From Iceland — Common Ground: Pavement In Iceland

Common Ground: Pavement In Iceland

Published August 4, 2023

Common Ground: Pavement In Iceland
Photo by
Joana Fontinha

The Reykjavik Grapevine attend the show by the trailblazing American indie collective.

It begins with the drums. As Pavement’s percussionist Steve West sets the pace for “Our Singer”, the opening track of the two-hour set at Eldborg, other members, Bob Nastanovich, Stephen Malkmus, Scott Kannberg, Mark Ibold and session keyboard player Rebecca Cole, appear one by one, each greeted by fans with a wave of cheer and applause. The clapping gradually becomes a percussive element. By the time all six are on stage, there is an undeniable sense of communion as if the audience were part of the band.

For Pavement, the show at Harpa is the first-ever live appearance in Iceland. The three-day series of gigs takes place nearly four months after the Icelandic residency of American alternative rockers Wilco, organised by the same team of promoters, Pilgrimage of Sound.

One of the US-based attendees denoted constituent elements of the Pavement culture as […]: “stoned slackers, Byronic Americans, The Simpsons humour”.

Both Pavement and Wilco are emblematic not just of the 90s American alternative sound but also of a certain mindset and lifestyle. One of the US-based attendees denoted constituent elements of the Pavement culture as the following: “stoned slackers, Byronic Americans, The Simpsons humour”. The audience on Saturday night consists mostly of Stateside visitors including celebrities. Actors Charlie Day and Mary Ellis, more famous as Charlie the Janitor and the Waitress from the sitcom It’s Always Sunny in Philadelphia, pose for selfies and mix with the happy spectators.

Indie-rock in high-brow Eldborg

A by-product of American culture, the phenomenon of Pavement is yet not alien to Icelanders. In contrast to Thursday and Saturday, featuring support acts Skakkamanage and Mammút respectively, the Friday show was well attended by locals, some of whom – including the entire line-up of Dr Gunni – also came to witness the return of indie-rockers Botnleðja. On the final day, some Icelandic fans tell The Reykjavik Grapevine they have seen two previous shows and are happy to come again.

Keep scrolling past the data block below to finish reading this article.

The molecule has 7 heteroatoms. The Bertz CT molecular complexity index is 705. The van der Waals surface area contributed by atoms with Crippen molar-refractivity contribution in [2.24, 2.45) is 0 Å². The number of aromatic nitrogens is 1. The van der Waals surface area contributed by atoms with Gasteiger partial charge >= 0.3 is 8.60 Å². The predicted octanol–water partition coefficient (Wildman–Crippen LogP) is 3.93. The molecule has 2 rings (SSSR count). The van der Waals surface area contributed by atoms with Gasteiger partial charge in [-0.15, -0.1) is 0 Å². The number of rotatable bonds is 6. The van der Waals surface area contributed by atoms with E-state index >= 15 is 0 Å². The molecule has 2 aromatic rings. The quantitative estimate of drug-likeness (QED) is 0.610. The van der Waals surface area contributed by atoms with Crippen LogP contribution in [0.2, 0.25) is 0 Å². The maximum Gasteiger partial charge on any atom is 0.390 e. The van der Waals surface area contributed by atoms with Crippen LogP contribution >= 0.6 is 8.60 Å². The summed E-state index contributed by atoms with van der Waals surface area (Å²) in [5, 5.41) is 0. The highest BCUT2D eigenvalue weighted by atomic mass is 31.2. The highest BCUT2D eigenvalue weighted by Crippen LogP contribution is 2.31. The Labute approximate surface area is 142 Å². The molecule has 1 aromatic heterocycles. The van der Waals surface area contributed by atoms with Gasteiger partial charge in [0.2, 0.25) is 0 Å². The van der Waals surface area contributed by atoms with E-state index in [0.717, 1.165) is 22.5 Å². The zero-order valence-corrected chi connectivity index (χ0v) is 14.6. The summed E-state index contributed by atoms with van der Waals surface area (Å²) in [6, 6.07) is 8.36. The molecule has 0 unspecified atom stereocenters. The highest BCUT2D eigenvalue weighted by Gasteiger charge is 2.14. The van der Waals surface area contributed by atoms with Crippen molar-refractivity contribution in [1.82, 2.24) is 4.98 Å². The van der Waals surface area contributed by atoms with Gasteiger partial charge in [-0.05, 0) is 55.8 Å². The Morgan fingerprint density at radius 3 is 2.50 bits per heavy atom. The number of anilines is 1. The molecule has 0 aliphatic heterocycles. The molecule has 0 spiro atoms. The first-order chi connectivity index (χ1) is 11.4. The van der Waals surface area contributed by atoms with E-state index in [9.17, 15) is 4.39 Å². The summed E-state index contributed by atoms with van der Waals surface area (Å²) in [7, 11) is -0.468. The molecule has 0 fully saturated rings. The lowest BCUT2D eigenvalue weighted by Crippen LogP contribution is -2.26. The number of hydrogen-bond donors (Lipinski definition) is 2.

Although seeing such acts as Mammút and Pavement in a seated space of high-brow Eldborg is a somewhat unusual experience, both bands seem comfortable in this sterile environment. Regardless of the setting, Mammút are captivating. The show at Harpa is the first since their previous appearance at Hljómahöll, Keflavík, where they supported Thurston Moore in October 2022. The band’s sensual goth-tinged music and charismatic presence are imbued with a personal experience: lead singer Katrína Mogensen performs while pregnant with her third child.

With Pavement, the venue’s trademark acoustics augment the sound, adding an almost Dolby Atmos effect. In the refined echo chamber of Harpa, their guitar-powered, melody-led songs obtain shoegaze overtones – the impression which is also shared by the band members. “I saw that song on social media last night, we really sounded like My Bloody Valentine,” says Bob Nastanovich, after they finish playing “Perfume-V” from the debut full-length album Slanted and Enchanted. “Nah, they sounded like us,” Stephen Malkmus counters wittily.